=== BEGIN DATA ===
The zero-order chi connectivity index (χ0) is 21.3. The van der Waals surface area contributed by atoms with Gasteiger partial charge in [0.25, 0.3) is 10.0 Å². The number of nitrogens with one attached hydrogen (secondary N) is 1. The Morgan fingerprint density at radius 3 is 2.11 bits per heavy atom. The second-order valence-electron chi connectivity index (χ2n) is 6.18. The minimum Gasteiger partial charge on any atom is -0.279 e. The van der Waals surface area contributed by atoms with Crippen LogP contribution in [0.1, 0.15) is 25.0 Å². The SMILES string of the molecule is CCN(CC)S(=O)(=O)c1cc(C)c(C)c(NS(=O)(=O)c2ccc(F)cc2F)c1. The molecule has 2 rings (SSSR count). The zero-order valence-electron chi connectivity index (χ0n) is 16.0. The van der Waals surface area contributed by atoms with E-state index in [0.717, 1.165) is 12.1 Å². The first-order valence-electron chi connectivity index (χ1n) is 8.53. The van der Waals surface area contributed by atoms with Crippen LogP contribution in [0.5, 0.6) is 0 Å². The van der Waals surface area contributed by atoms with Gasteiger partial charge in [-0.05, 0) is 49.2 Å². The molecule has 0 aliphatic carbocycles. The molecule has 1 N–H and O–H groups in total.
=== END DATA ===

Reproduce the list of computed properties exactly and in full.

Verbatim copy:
The zero-order chi connectivity index (χ0) is 21.3. The van der Waals surface area contributed by atoms with Gasteiger partial charge in [0.25, 0.3) is 10.0 Å². The number of nitrogens with one attached hydrogen (secondary N) is 1. The Morgan fingerprint density at radius 3 is 2.11 bits per heavy atom. The second-order valence-electron chi connectivity index (χ2n) is 6.18. The minimum Gasteiger partial charge on any atom is -0.279 e. The van der Waals surface area contributed by atoms with Crippen LogP contribution in [0.1, 0.15) is 25.0 Å². The SMILES string of the molecule is CCN(CC)S(=O)(=O)c1cc(C)c(C)c(NS(=O)(=O)c2ccc(F)cc2F)c1. The molecule has 2 rings (SSSR count). The zero-order valence-electron chi connectivity index (χ0n) is 16.0. The van der Waals surface area contributed by atoms with E-state index in [0.717, 1.165) is 12.1 Å². The first-order valence-electron chi connectivity index (χ1n) is 8.53. The van der Waals surface area contributed by atoms with Crippen LogP contribution in [0.5, 0.6) is 0 Å². The van der Waals surface area contributed by atoms with Gasteiger partial charge in [-0.05, 0) is 49.2 Å². The molecule has 0 aliphatic carbocycles. The molecule has 1 N–H and O–H groups in total.